• Total officers employed by each applicant agency: The offer of up to $500 per BWC or camera package will be limited to the total number of regular and permanent officers employed by applicant police agencies and municipalities (excluding correctional agencies).
  • County Sheriffs’ Offices: Funding for county sheriffs’ offices will be limited to those sheriffs’ offices that have officers assigned to active patrol duties and will be capped at 50% of the total number of regular and permanent officers.
  • Population: Municipal and county funding allocations may be based on municipality and county population, respectively.
  • Uniform Crime Rates: Awards may be based on the Uniform Crime Rates of counties and municipalities, as reported in the State of New Jersey 2014 and 2015 Uniform Crime Report.

Applications for grants must be submitted to the Division of Criminal Justice by Nov. 30, 2016. The application form is posted with this release at www.njpublicsafety.com. This new round of grants for body-worn cameras is being provided by the New Jersey Attorney General’s Office using funding from the Edward Byrne Memorial Justice Assistance Grant (“JAG”) Program. JAG funds are appropriated by Congress to the U.S. Department of Justice to assist states and local units of government in carrying out programs to prevent and control crime and to improve the functioning of the criminal justice system.

In July 2015, Governor Christie and the Attorney General’s Office announced a total of $4 million in funding for body cameras, utilizing criminal forfeiture funds. They announced $1.5 million in funding to fully equip the New Jersey State Police with body cameras for every officer conducting patrol duties. They also announced $2.5 million in grant funding for local police departments interested in purchasing body cameras. Awards for 176 police departments to purchase more than 5,000 cameras were announced by the Attorney General’s Office on Dec. 21, 2015. The decision regarding whether to acquire body-worn cameras remains up to individual police departments and municipalities.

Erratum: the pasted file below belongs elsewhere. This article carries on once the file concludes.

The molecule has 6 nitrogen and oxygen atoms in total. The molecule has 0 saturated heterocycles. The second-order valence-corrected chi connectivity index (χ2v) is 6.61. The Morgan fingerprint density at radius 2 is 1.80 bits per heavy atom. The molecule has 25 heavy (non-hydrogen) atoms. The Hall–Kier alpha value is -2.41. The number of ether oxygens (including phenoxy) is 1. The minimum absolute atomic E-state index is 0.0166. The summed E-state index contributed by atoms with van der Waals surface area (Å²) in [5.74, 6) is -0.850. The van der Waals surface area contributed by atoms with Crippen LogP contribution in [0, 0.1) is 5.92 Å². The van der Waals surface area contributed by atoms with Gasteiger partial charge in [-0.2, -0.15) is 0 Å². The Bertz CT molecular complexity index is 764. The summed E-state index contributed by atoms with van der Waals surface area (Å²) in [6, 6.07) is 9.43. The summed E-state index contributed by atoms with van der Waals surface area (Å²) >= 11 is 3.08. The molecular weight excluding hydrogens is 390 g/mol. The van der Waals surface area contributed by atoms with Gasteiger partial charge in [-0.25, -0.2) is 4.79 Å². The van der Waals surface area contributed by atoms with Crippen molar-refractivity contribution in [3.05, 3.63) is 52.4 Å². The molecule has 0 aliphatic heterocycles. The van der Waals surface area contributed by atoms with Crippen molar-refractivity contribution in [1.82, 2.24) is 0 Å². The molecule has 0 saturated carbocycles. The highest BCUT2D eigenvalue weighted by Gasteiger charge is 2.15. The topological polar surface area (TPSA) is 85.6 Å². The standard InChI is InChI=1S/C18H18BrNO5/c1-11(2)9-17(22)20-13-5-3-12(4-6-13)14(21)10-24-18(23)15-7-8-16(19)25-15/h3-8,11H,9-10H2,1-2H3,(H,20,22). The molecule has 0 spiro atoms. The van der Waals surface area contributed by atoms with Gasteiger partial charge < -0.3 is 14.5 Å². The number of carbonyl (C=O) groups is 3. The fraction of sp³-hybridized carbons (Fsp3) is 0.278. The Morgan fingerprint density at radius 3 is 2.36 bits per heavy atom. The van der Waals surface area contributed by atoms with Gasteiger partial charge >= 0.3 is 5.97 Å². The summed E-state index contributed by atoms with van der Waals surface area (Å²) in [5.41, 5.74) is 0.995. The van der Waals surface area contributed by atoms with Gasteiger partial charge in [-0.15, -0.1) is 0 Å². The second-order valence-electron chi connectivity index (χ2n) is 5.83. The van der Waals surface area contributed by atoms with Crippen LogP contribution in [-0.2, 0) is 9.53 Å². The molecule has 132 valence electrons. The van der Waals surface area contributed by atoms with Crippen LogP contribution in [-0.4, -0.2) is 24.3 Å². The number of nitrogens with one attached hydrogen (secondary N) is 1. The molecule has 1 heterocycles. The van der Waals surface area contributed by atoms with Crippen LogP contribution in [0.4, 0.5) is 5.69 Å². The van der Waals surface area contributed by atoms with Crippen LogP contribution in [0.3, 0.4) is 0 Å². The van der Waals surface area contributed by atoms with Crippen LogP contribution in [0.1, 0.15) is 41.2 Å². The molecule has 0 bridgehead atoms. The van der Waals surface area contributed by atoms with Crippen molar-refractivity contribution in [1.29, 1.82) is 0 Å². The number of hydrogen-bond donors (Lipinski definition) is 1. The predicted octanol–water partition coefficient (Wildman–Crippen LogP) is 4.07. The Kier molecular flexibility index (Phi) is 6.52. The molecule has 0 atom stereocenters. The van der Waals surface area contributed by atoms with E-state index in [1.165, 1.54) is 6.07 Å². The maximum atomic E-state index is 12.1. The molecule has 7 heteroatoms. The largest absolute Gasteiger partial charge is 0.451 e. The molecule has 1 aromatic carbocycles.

At the same time that the body camera funding was announced last year, the Attorney General’s Office issued a statewide policy designed to promote best practices and uniformity in using the devices. The policy – which guides police departments statewide that decide to deploy body cameras – establishes foundational requirements while allowing individual police departments to tailor policies to local needs.

The Attorney General’s Directive on Body Cameras is posted at this link:
www.nj.gov/oag/dcj/agguide/directives/2015-1_BWC.pdf

Over the past two years, the Attorney General’s Office has held meetings with law enforcement leaders, civil rights organizations and community advocates in New Jersey to discuss ways to strengthen police-community relations and enhance public trust and confidence with respect to police use of force. Those meetings have been instrumental in the development of the Attorney General’s initiatives to expand and guide the use of body-worn cameras by police in New Jersey. That outreach also informed a directive issued by the Attorney General’s Office in July 2015 that strengthened New Jersey’s already widely respected procedures for independent and impartial investigations of all police-involved shootings and deadly force incidents in New Jersey.